These streaming sites pay nano-pennies to musicians, John Covach, popular music historian director of the Institute for Popular Music at the University of Rochester in New York and popular music historian, told the Monitor. Covach pointed to a recent blog post from a consortium of bands whose music is being streamed in which said they report royalties between $36 and $58 per month.
Remember when you told your kids that spending too much time playing video games would make them lazy?
Now there’s a perfect comeback: Playing video games can actually make you smarter.
Really. According to a study published this month in the Proceedings of the National Academy of Sciences, playing fast-paced action video games can make someone a better learner.
“Prior research by our group and others has shown that action gamers excel at many tasks. In this new study, we show they excel because they are better learners,” said Daphne Bavelier, a research professor in brain and cognitive sciences at the University of Rochester. “And they become better learners by playing the fast-paced action games.” Bavelier said our brains keep predicting what will come next – whether when listening to a conversation, driving, or even preforming surgery. “
In 1975, when Jane Possee signed on to coach the University of Rochester’s women’s basketball and field hockey teams, the state of women’s sports was quite different than it is today. From the outset, Possee was determined to effect change. “When I started, there were very few (athletic) opportunities for women in the spring, other than tennis,” says Possee, now an athletic administrator. “So I started a women’s lacrosse team, which meant that I was coaching three different team sports.”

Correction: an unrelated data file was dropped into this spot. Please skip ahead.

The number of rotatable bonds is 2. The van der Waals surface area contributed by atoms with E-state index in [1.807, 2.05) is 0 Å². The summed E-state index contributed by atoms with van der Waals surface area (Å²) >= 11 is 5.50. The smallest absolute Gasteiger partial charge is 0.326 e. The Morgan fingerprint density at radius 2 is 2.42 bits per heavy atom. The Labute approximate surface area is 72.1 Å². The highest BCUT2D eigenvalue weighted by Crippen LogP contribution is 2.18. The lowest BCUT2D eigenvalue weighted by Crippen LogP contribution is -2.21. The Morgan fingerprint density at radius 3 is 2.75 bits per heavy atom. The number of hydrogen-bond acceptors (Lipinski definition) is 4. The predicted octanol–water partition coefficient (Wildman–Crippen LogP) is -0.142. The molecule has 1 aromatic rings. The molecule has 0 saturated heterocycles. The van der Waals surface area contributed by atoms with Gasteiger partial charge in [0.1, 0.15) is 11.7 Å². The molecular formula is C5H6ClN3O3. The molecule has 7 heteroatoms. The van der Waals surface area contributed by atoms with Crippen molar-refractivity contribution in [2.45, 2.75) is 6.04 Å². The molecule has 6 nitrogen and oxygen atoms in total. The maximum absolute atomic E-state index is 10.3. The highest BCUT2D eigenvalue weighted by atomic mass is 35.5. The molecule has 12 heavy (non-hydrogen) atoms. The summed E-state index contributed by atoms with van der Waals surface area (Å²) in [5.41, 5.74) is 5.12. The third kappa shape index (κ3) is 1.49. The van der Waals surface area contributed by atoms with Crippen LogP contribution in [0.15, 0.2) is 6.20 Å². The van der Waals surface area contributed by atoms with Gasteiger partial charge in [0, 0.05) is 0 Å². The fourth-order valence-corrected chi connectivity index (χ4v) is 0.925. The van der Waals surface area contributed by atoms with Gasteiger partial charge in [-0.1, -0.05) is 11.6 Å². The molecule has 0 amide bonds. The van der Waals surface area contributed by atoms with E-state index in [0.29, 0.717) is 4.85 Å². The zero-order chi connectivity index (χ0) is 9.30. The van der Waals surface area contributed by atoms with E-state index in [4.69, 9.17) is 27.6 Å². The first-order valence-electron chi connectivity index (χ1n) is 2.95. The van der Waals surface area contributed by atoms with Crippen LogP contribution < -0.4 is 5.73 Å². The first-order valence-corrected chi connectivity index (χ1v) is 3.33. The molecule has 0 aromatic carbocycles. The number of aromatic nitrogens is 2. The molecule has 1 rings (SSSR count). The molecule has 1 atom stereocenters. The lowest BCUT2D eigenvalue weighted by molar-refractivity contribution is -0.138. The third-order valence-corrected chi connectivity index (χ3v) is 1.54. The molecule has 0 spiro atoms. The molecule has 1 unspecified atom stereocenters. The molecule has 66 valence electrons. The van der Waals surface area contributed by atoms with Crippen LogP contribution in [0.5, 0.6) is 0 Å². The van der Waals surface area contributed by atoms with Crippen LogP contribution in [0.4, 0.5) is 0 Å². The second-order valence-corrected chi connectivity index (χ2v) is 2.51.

Players of fast-paced action games like “Call of Duty” and “Titanfall” become better learners than those who play slower games, new research shows. The study, published in the journal the Proceedings of the National Academy of Sciences, identified a “surprisingly broad transfer of performance enhancements” in subjects assigned to play several dozen hours of action games over nine weeks. “In order to sharpen its prediction skills, our brains constantly build models, or ‘templates,’ of the world,” explained the University of Rochester’s Daphne Bevelier in a news release.
In the vastness of the universe, it’s very likely that other life forms have also evolved to an extent that they altered the atmosphere of their planets. If we looked at climate change as a predictable consequence of intelligent life — and a process that tends to follow specific patterns — we might be better equipped to figure out how to stop it.
HOW much do investors care about election outcomes?
In the wake of Wednesday’s stock market rally, in which both the Standard & Poor’s 500-stock index and the Dow Jones industrial average rose sharply a day after the midterm elections, pundits suggested that the answer was “quite a bit.”
Tonight and Saturday, Eastman School of Music Professor Douglas Humpherys will appear as a guest pianist with the RPO, performing Rachmaninoff’s Piano Concerto No. 1 at Kodak Hall at Eastman Theatre. We asked RPO Marketing Intern Matthew Langford to interview Humpherys about the Russian composer and his famous first concerto.
URMC has launched a 5-year effort to develop the Human Lung Molecular Atlas Program, or LungMAP. Doctor Gloria Pryhuber, professor of Pediatrics and Environmental Medicine, explains the project will give researchers a better understanding of the development and functioning of the lungs on a microscopic level.